The applicant complains under Article 2 of the Convention that the Guidance is worded in such a way that doctor is entitled to withdraw ANH if he considers that his suffering is too great or the benefits are not sufficient to outweigh the burden of continued provision, with the consequence that the applicant would suffer a protracted death. The doctor was not under an obligation to seek court approval first. This situation failed to have sufficient regard for the need to protect the applicant’s rights.

The applicant complains under Article 3 that the Guidance does not protect him from inhuman and degrading treatment in the form of death from dehydration and malnutrition.

The applicant complains under Article 8 that he is also deprived of protection of a crucial aspect of his personal autonomy in that he cannot make an advance directive in respect of treatment which he wishes to receive at a time when he is unable to communicate or is not competent or otherwise to accord precedence to his wishes.

Finally, the applicant complains under Article 14 that it is discriminatory in that once he loses the ability to communicate his wishes are no longer required to be taken into account and the decision about withdrawal of ANH is left entirely to the doctor.


1.  The applicant complains of a lack of protection flowing from the GMC Guidelines which permit a doctor to remove ANH from a patient, who is no longer competent or able to communicate. He invokes Articles 2, 3 and 8 of the Convention. These provide as relevant:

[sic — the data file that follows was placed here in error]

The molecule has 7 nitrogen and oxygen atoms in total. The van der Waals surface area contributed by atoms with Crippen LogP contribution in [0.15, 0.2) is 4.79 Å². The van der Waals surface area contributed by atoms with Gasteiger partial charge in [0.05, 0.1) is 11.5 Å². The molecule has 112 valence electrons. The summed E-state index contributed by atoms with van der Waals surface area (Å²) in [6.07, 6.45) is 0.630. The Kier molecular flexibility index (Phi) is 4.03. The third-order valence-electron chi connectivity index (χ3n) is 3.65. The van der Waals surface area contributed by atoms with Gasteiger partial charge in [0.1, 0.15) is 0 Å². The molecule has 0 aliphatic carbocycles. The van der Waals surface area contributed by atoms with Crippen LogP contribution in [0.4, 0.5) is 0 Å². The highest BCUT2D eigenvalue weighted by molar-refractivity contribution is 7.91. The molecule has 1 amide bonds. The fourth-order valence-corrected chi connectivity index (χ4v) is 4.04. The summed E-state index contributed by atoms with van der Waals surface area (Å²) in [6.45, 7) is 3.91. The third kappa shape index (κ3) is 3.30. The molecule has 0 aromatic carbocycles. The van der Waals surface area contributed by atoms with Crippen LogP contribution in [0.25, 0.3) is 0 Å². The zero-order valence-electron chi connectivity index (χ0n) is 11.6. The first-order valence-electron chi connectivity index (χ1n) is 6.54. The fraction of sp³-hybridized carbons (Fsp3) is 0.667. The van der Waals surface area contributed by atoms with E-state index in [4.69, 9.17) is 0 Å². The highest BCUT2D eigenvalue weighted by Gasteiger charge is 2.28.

Article 2 of the Convention:

“1.  Everyone’s right to life shall be protected by law. No one shall be deprived of his life intentionally save in the execution of a sentence of a court following his conviction of a crime for which this penalty is provided by law.

2.  Deprivation of life shall not be regarded as inflicted in contravention of this article when it results from the use of force which is no more than absolutely necessary:

(a)  in defence of any person from unlawful violence;

(b)  in order to effect a lawful arrest or to prevent the escape of a person lawfully detained;

(c)  in action lawfully taken for the purpose of quelling a riot or insurrection.”

Article 3 of the Convention:

“No one shall be subjected to torture or to inhuman or degrading treatment or punishment.”

Article 8 of the Convention, as relevant:

“1.  Everyone has the right to respect for his private and family life, ...